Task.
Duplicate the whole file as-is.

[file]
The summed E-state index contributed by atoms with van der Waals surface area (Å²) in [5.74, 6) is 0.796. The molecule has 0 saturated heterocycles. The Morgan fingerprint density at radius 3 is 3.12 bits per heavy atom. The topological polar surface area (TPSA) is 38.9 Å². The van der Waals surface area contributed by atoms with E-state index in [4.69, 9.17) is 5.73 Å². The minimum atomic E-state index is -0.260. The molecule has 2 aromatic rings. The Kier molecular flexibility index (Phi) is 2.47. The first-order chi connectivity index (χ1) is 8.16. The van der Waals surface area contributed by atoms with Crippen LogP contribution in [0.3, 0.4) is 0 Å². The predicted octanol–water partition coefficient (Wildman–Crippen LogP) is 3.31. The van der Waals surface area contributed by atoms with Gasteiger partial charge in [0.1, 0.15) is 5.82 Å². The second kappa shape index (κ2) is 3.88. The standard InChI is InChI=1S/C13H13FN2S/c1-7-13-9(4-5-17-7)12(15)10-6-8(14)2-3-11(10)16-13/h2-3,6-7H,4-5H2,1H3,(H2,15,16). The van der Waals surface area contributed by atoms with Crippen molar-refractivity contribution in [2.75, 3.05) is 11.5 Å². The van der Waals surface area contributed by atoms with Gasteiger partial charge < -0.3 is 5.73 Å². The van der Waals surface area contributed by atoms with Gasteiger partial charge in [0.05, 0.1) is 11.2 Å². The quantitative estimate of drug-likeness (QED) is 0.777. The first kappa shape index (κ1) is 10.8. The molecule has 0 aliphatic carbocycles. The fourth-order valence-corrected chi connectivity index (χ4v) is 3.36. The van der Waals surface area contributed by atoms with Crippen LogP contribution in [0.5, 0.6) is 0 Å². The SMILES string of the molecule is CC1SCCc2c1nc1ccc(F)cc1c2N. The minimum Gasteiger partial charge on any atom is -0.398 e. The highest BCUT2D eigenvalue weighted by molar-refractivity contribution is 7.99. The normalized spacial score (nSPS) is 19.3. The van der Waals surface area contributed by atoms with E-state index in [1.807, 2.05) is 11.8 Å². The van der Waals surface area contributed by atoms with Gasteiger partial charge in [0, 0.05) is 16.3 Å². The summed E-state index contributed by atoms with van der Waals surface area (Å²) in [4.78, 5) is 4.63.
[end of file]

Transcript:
The summed E-state index contributed by atoms with van der Waals surface area (Å²) in [5.74, 6) is 0.796. The molecule has 0 saturated heterocycles. The Morgan fingerprint density at radius 3 is 3.12 bits per heavy atom. The topological polar surface area (TPSA) is 38.9 Å². The van der Waals surface area contributed by atoms with E-state index in [4.69, 9.17) is 5.73 Å². The minimum atomic E-state index is -0.260. The molecule has 2 aromatic rings. The Kier molecular flexibility index (Phi) is 2.47. The first-order chi connectivity index (χ1) is 8.16. The van der Waals surface area contributed by atoms with Crippen LogP contribution in [0.3, 0.4) is 0 Å². The predicted octanol–water partition coefficient (Wildman–Crippen LogP) is 3.31. The van der Waals surface area contributed by atoms with Gasteiger partial charge in [0.1, 0.15) is 5.82 Å². The second kappa shape index (κ2) is 3.88. The standard InChI is InChI=1S/C13H13FN2S/c1-7-13-9(4-5-17-7)12(15)10-6-8(14)2-3-11(10)16-13/h2-3,6-7H,4-5H2,1H3,(H2,15,16). The van der Waals surface area contributed by atoms with Crippen molar-refractivity contribution in [2.75, 3.05) is 11.5 Å². The van der Waals surface area contributed by atoms with Gasteiger partial charge < -0.3 is 5.73 Å². The van der Waals surface area contributed by atoms with Gasteiger partial charge in [0.05, 0.1) is 11.2 Å². The quantitative estimate of drug-likeness (QED) is 0.777. The first kappa shape index (κ1) is 10.8. The molecule has 0 aliphatic carbocycles. The fourth-order valence-corrected chi connectivity index (χ4v) is 3.36. The van der Waals surface area contributed by atoms with Crippen LogP contribution in [0.5, 0.6) is 0 Å². The SMILES string of the molecule is CC1SCCc2c1nc1ccc(F)cc1c2N. The minimum Gasteiger partial charge on any atom is -0.398 e. The highest BCUT2D eigenvalue weighted by molar-refractivity contribution is 7.99. The normalized spacial score (nSPS) is 19.3. The van der Waals surface area contributed by atoms with E-state index in [1.807, 2.05) is 11.8 Å². The van der Waals surface area contributed by atoms with Gasteiger partial charge in [0, 0.05) is 16.3 Å². The summed E-state index contributed by atoms with van der Waals surface area (Å²) in [4.78, 5) is 4.63.